If you don't remember your password, you can reset it by entering your email address and clicking the Reset Password button. You will then receive an email that contains a secure link for resetting your password
If the address matches a valid account an email will be sent to __email__ with instructions for resetting your password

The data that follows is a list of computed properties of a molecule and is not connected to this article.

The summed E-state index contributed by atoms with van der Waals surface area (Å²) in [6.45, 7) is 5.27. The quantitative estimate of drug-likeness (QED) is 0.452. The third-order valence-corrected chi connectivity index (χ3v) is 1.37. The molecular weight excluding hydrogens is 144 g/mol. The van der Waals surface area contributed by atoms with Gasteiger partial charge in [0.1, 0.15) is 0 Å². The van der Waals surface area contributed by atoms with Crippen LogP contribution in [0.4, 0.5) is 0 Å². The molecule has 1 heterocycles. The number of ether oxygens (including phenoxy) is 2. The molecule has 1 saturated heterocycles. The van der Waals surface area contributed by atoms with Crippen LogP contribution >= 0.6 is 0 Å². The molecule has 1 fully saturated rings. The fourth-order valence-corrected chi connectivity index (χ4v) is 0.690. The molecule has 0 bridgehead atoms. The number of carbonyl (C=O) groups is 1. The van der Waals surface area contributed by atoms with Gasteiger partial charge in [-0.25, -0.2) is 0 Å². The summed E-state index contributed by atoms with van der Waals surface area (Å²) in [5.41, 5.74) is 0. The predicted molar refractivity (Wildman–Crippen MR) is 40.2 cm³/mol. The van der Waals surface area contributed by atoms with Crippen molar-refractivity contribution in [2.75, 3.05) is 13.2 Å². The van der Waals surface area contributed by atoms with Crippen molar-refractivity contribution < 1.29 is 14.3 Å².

Individuals with established cardiovascular disease or a high burden of cardiovascular risk factors may be particularly vulnerable to develop complications from coronavirus disease 2019 (COVID-19). We conducted a prospective cohort study at a tertiary care center to identify risk factors for in-hospital mortality and major adverse cardiovascular events (MACE; a composite of myocardial infarction, stroke, new acute decompensated heart failure, venous thromboembolism, ventricular or atrial arrhythmia, pericardial effusion, or aborted cardiac arrest) among consecutively hospitalized adults with COVID-19, using multivariable binary logistic regression analysis. The study population comprised 586 COVID-19 positive patients. Median age was 67 (IQR: 55 to 80) years, 47.4% were female, and 36.7% had cardiovascular disease. Considering risk factors, 60.2% had hypertension, 39.8% diabetes, and 38.6% hyperlipidemia. Eighty-two individuals (14.0%) died in-hospital, and 135 (23.0%) experienced MACE. In a model adjusted for demographic characteristics, clinical presentation, and laboratory findings, age (odds ratio [OR], 1.28 per 5 years; 95% confidence interval [CI], 1.13 to 1.45), previous ventricular arrhythmia (OR, 18.97; 95% CI, 3.68 to 97.88), use of P2Y12-inhibitors (OR, 7.91; 95% CI, 1.64 to 38.17), higher C-reactive protein (OR, 1.81: 95% CI, 1.18 to 2.78), lower albumin (OR, 0.64: 95% CI, 0.47 to 0.86), and higher troponin T (OR, 1.84; 95% CI, 1.39 to 2.46) were associated with mortality (p <0.05). After adjustment for demographics, presentation, and laboratory findings, predictors of MACE were higher respiratory rates, altered mental status, and laboratory abnormalities, including higher troponin T (p <0.05). In conclusion, poor prognostic markers among hospitalized patients with COVID-19 included older age, pre-existing cardiovascular disease, respiratory failure, altered mental status, and higher troponin T concentrations.